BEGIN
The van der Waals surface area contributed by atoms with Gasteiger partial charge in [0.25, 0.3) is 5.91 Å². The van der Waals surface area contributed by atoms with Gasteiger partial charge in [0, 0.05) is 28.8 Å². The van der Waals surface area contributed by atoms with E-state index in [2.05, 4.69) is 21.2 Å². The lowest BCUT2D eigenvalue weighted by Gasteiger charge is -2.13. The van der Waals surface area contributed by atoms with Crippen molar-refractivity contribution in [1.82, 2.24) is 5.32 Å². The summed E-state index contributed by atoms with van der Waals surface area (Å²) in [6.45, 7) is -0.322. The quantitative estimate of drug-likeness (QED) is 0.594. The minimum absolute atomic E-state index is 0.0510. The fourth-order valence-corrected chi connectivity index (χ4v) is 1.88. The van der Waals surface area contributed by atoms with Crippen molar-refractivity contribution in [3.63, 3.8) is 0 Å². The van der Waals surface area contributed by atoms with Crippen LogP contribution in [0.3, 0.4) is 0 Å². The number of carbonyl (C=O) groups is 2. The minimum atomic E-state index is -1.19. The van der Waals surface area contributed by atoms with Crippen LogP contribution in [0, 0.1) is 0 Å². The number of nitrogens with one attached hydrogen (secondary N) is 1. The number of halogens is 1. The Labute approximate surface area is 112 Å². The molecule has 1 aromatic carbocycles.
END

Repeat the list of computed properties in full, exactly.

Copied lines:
The van der Waals surface area contributed by atoms with Gasteiger partial charge in [0.25, 0.3) is 5.91 Å². The van der Waals surface area contributed by atoms with Gasteiger partial charge in [0, 0.05) is 28.8 Å². The van der Waals surface area contributed by atoms with E-state index in [2.05, 4.69) is 21.2 Å². The lowest BCUT2D eigenvalue weighted by Gasteiger charge is -2.13. The van der Waals surface area contributed by atoms with Crippen molar-refractivity contribution in [1.82, 2.24) is 5.32 Å². The summed E-state index contributed by atoms with van der Waals surface area (Å²) in [6.45, 7) is -0.322. The quantitative estimate of drug-likeness (QED) is 0.594. The minimum absolute atomic E-state index is 0.0510. The fourth-order valence-corrected chi connectivity index (χ4v) is 1.88. The van der Waals surface area contributed by atoms with Crippen molar-refractivity contribution in [3.63, 3.8) is 0 Å². The van der Waals surface area contributed by atoms with Crippen LogP contribution in [0.3, 0.4) is 0 Å². The number of carbonyl (C=O) groups is 2. The minimum atomic E-state index is -1.19. The van der Waals surface area contributed by atoms with Crippen LogP contribution in [0, 0.1) is 0 Å². The number of nitrogens with one attached hydrogen (secondary N) is 1. The number of halogens is 1. The Labute approximate surface area is 112 Å². The molecule has 1 aromatic carbocycles.